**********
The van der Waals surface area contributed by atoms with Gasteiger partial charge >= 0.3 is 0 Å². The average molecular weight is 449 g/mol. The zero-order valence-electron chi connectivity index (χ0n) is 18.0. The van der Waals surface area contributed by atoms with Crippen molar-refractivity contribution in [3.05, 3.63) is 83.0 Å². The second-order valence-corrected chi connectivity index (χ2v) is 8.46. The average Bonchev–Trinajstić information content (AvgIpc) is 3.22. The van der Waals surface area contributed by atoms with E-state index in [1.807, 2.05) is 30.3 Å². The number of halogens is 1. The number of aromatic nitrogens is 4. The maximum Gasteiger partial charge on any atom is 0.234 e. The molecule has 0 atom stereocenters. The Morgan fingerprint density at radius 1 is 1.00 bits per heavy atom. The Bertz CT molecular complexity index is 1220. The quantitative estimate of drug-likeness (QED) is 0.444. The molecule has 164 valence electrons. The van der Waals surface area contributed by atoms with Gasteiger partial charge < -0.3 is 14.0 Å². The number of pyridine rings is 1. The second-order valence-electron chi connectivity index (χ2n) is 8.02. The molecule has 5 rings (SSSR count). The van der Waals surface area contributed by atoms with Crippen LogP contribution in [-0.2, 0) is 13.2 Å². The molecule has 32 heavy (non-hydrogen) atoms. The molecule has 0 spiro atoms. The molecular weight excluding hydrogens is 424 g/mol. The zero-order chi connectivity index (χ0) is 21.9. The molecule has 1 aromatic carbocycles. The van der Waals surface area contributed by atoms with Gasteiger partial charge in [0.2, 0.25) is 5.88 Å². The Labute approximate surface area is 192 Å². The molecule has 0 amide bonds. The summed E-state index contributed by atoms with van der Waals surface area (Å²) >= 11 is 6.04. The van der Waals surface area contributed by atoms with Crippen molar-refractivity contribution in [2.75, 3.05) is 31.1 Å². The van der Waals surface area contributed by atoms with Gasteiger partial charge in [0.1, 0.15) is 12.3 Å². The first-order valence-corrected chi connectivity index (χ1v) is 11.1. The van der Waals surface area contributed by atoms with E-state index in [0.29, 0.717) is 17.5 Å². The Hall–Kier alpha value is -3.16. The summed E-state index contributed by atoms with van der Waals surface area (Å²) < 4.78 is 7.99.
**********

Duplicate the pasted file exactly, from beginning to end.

The van der Waals surface area contributed by atoms with Gasteiger partial charge >= 0.3 is 0 Å². The average molecular weight is 449 g/mol. The zero-order valence-electron chi connectivity index (χ0n) is 18.0. The van der Waals surface area contributed by atoms with Crippen molar-refractivity contribution in [3.05, 3.63) is 83.0 Å². The second-order valence-corrected chi connectivity index (χ2v) is 8.46. The average Bonchev–Trinajstić information content (AvgIpc) is 3.22. The van der Waals surface area contributed by atoms with E-state index in [1.807, 2.05) is 30.3 Å². The number of halogens is 1. The number of aromatic nitrogens is 4. The maximum Gasteiger partial charge on any atom is 0.234 e. The molecule has 0 atom stereocenters. The Morgan fingerprint density at radius 1 is 1.00 bits per heavy atom. The Bertz CT molecular complexity index is 1220. The quantitative estimate of drug-likeness (QED) is 0.444. The molecule has 164 valence electrons. The van der Waals surface area contributed by atoms with Gasteiger partial charge < -0.3 is 14.0 Å². The number of pyridine rings is 1. The second-order valence-electron chi connectivity index (χ2n) is 8.02. The molecule has 5 rings (SSSR count). The van der Waals surface area contributed by atoms with Crippen LogP contribution in [-0.2, 0) is 13.2 Å². The molecule has 32 heavy (non-hydrogen) atoms. The molecule has 0 spiro atoms. The molecular weight excluding hydrogens is 424 g/mol. The zero-order chi connectivity index (χ0) is 21.9. The molecule has 1 aromatic carbocycles. The van der Waals surface area contributed by atoms with Gasteiger partial charge in [0.2, 0.25) is 5.88 Å². The Labute approximate surface area is 192 Å². The molecule has 0 amide bonds. The summed E-state index contributed by atoms with van der Waals surface area (Å²) >= 11 is 6.04. The van der Waals surface area contributed by atoms with Crippen molar-refractivity contribution in [2.75, 3.05) is 31.1 Å². The van der Waals surface area contributed by atoms with Gasteiger partial charge in [0.1, 0.15) is 12.3 Å². The first-order valence-corrected chi connectivity index (χ1v) is 11.1. The van der Waals surface area contributed by atoms with E-state index in [0.29, 0.717) is 17.5 Å². The Hall–Kier alpha value is -3.16. The summed E-state index contributed by atoms with van der Waals surface area (Å²) < 4.78 is 7.99.